Tuesday, September 23, 2008

Forgotten American Blogging: Julian Mayfield

Among the many important African-American civil rights figures that are largely forgotten today is Julian Mayfield. This pioneer of pan-Africanism provided a radical critique of race in the United States at an early stage of the civil rights movement and migrated to Ghana in 1961. While he never saw most of his dreams fulfilled, Mayfield stands an important reminder of the strong history of radical opposition to racism and that there were many ways of fighting against racism during the post-war era. Each contributed to the civil rights victories.

Born in Greer, South Carolina in 1928, Julian Mayfield grew up in Washington, D.C. He attended Lincoln University in Pennsylvania and soon became involved in acting and writing plays. Mayfield became a member of the radical Harlem African-American arts scene with such figures as Maya Angelou, Harry Belafonte, Lorraine Hansberry, Sidney Portier, Ossie Davis, and Ruby Dee. He continued his literary career after he moved to Puerto Rico to escape McCarthy-era repression in 1954. There he published his first novel, 1957's The Hit, to strong reviews. He followed that up with The Long Night in 1958 and The Grand Parade in 1961. All of these books dealt with African-American issues in the ghetto and provided Mayfield's strong critique of American racism.

Mayfield was also a big supporter of the NAACP radical Robert Williams, who advocated that blacks arm themselves for protection from whites. Mayfield was visiting Williams' North Carolina house in 1961 when a mob attacked. When a group of whites tried to ram his car off a bridge, he grabbed his gun and started threatening them, much to the horror of the non-violent SNCC members there. Williams, Mayfield, and the rest of the civil rights workers escaped that night. Many went into exile. Williams headed to Cuba. Mayfield and his wife went to Ghana.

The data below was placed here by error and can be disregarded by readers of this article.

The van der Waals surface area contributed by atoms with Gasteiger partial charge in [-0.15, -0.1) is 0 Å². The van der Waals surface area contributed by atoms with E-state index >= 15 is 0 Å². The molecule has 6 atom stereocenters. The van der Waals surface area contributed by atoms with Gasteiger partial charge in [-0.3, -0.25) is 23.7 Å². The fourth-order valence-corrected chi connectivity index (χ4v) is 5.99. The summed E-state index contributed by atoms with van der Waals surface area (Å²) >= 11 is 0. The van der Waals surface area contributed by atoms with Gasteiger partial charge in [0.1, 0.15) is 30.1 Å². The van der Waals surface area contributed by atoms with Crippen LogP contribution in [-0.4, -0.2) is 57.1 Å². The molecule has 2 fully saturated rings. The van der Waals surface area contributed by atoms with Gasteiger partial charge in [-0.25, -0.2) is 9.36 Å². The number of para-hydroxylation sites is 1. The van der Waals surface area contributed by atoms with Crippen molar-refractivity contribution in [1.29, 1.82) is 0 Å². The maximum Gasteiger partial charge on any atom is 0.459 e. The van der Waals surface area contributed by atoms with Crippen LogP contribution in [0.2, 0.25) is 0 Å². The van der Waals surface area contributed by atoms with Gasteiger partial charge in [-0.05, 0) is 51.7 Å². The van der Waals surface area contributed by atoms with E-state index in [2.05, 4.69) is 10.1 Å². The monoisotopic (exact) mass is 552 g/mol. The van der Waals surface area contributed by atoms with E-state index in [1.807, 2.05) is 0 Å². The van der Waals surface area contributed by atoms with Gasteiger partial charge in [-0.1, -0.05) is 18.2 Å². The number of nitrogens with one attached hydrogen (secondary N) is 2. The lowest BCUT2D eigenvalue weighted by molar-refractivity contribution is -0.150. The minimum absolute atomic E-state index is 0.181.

Mayfield moved to Africa to serve Ghana's new president, Kwame Nkrumah, however he could. Nkrumah was one of Africa's decolonization heroes and was the obvious choice to become president when that nation became independent in 1960. Nkrumah faced many of the problems that many decolonization leaders dealt with when he took over--a nation patched together among different tribal peoples, a long history of exploitation, deeply entrenched poverty, a weak central government, and endemic corruption. But Nkrumah also served as a hero for many African-Americans who saw him and the decolonization struggles as deeply connected to the problems of the African diaspora. Seeing a black hero and a black leader made Ghana the leading destination for radicalized African-Americans who had given up on any hope that the United States would ever provide their people with equal opportunities. The most famous expatriate was W.E.B. DuBois, who died in Ghana in 1963. But none was probably more influential in Ghana than Julian Mayfield.